On the 22nd of November, the Commissioner for Budget and Administration Johannes Hahn delivered an insightful speech on interoperability and eGovernment during the “Smooth navigation through the world of public administration 2022” conference in Prague.
The event was organised by the European Commission and the Czech Presidency of the Council of the European Union.
The main topic was the adoption of the Interoperable Europe Act proposal and its value to public administrations, citizens and businesses. “Public administrations are often described as very big ships that need time to move. My vision is rather one of a diverse fleet of boats navigating together, with agility, around all obstacles along the way. What facilitates this is interoperability”, he said.
What else? Read the full transcription of the speech below.
Dear digital government community,
A well-functioning, digital, open – and interoperable – public sector is essential for Europe to manage the political, social and economic challenges of our times.
Your community is essential for developing better IT services and bringing more innovation to the public sector. You generate new ideas to tackle the challenges, with an open mind and fast reaction.
Public administrations are often described as very big ships that need time to move. My vision is rather one of a diverse fleet of boats navigating together, with agility, around all obstacles along the way. What facilitates this is interoperability.
This is why we just proposed a new regulation for strengthened Interoperable Europe. It allows us - European institutions and Member States – to work together on commonly and openly reusable interoperability solutions and deliver better digital public services. I know that most of you here in this conference have been closely involved in designing this policy and I thank you very much for this collaborative effort.
For navigation we first need a map! With the new interoperable Europe Act, nobody tells where countries (or “ships” to use the metaphor) need to go. Instead, we aim at creating a structured cooperation framework that makes identifying the destination, and navigating there, together, possible.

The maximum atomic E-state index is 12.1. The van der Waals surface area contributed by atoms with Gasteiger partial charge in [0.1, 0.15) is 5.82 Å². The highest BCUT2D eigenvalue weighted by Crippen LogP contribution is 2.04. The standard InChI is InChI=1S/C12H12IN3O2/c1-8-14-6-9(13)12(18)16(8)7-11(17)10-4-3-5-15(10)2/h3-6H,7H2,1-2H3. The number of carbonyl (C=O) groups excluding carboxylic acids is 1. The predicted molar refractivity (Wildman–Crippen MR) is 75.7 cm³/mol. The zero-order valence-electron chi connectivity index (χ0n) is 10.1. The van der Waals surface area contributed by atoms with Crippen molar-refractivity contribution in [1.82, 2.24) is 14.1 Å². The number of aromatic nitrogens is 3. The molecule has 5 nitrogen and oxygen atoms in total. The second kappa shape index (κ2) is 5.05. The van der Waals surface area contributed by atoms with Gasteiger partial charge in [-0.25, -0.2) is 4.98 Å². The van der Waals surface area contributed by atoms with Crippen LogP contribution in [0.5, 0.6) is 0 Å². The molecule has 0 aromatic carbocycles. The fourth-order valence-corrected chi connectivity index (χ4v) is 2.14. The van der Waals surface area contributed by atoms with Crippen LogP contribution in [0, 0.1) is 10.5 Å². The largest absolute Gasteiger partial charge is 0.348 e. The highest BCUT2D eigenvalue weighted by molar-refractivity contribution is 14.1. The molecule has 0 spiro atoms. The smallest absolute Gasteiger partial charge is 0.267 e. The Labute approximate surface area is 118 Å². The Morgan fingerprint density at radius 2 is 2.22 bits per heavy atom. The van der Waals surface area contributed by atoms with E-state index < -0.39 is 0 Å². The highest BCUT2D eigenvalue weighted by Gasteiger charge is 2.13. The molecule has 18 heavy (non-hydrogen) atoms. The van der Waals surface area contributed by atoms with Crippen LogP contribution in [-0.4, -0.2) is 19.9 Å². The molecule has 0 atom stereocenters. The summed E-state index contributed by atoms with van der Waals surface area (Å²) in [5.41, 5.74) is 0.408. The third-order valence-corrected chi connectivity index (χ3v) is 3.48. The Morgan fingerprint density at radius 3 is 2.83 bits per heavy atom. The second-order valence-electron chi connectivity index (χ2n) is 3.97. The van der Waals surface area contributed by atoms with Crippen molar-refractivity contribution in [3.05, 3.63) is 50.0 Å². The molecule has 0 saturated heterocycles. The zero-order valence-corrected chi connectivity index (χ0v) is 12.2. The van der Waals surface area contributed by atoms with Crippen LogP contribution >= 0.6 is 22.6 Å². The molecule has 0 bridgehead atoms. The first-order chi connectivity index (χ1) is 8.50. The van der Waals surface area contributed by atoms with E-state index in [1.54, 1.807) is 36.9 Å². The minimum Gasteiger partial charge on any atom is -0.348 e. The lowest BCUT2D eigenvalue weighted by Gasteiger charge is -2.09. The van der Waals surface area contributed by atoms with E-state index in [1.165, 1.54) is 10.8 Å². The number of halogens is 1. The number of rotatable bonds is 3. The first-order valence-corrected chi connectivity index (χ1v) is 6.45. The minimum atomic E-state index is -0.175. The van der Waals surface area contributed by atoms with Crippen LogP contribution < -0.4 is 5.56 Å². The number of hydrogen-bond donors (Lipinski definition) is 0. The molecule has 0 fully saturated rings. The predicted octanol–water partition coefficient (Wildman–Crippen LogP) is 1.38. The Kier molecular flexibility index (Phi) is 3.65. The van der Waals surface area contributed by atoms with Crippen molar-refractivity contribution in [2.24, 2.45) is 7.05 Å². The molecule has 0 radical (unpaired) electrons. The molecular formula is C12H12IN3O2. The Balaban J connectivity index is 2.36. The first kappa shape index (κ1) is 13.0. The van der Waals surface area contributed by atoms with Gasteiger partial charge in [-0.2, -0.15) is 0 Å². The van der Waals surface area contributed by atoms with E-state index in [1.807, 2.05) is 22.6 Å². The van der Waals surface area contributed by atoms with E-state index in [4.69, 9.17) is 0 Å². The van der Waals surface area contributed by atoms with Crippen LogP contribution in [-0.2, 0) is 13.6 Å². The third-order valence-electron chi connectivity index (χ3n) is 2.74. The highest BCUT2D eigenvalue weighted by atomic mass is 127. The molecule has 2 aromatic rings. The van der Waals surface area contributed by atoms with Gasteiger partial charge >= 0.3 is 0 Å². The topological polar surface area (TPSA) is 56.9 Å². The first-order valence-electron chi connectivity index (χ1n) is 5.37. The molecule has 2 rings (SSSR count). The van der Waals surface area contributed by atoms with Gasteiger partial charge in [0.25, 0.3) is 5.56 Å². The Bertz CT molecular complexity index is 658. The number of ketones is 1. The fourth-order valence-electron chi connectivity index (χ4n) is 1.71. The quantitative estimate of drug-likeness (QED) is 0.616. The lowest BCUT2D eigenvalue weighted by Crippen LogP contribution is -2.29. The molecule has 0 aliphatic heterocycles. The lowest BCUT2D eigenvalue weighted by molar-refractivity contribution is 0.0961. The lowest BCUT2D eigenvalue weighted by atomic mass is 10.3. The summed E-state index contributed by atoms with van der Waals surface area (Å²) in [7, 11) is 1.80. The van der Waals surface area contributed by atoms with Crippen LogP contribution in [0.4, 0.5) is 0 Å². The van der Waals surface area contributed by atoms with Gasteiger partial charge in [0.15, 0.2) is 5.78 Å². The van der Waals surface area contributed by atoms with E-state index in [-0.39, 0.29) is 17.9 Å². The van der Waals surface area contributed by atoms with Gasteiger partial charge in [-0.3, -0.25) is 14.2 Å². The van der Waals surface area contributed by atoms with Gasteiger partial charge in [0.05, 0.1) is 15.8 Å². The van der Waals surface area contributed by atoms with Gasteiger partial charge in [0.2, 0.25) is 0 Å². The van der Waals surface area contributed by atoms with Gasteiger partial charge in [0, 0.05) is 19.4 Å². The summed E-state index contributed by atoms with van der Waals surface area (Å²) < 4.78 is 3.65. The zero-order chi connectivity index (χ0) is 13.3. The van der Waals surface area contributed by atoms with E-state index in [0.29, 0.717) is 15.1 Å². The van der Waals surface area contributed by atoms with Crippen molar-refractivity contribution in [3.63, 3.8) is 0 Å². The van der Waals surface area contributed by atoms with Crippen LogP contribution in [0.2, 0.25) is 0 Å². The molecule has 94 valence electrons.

One of the game-changers of the Act are mandatory assessments on interoperability aspects of upcoming policy proposals. By injecting digital considerations early on in policymaking, public administrations can set a legal framework that is clearer and simpler to implement. And one that ensures trusted data flows. Good for people, businesses, and civil society.
A strengthened interoperability policy, however, does not mean an EU top down "one-size-fits-all" approach. It means supporting bottom-up efforts, cooperation and giving more certainty for regional and national investments and policy decisions.
Second, for navigation we need a compass!
Europe’s declaration on digital rights and principles sets the values Europe defends in its digital transformation. This is particularly important for policy makers and companies when dealing with new technologies.
Governments guide on how to develop trustworthy IT tools and ensure transparency of data and algorithms used.
We want to encourage common experimentation around innovative public sector technologies. Experimentation mitigates risk of yet unknown technology impacts; it helps with trustworthiness. And GovTech is one of the tools to achieve this.
We cooperate closely with the Member States to set up a GovTech Incubator to help public administrations, SMEs and startups work together and come up with innovative solutions. Solutions that are ready and open for reuse by other administrations.
This involves technologies such as Artificial Intelligence or blockchain, or applying innovative procurement procedures.
With the Interoperable Europe Act we also step up cross-border innovation cooperation on digital public services by helping set up regulatory sandboxes.
Finally, navigation should be done in good company! The key to successful implementation is the true co-ownership of Member States, represented by their core stakeholders and government Chief Information Officers.
It is them – you – responsible for interoperability at national level and for implementing interoperable EU wide policy tools and systems.
Interoperability solutions cannot be developed by anybody on his or her own. That is why the proposal establishes flexible and open co-creation processes between the actors most involved, based on a stable, accountable and fully transparent cooperation structure. The proposal is an example of digital-ready and “future-proof” policy-making.
To sum up, the four fundamentals of our Interoperable Europe Act proposal are:
- structured cooperation structure co-owned by the Member States and the Commission to support interoperability in an ever evolving technology and policy context.
- mandatory assessments for “interoperable-by-design” EU law and policymaking.
- innovation and joint experimentation, notably through GovTech cooperation with the private sector.
- common and openly reusable solutions for administrations at all levels to build interoperable systems and services.
This will be our shared compass in the years to come in moving towards the digital transformation of the European public administrations.
I wish us all a safe journey into reaching the harbour together.
A video recording of the speech is available below.
Find out more about the Act here.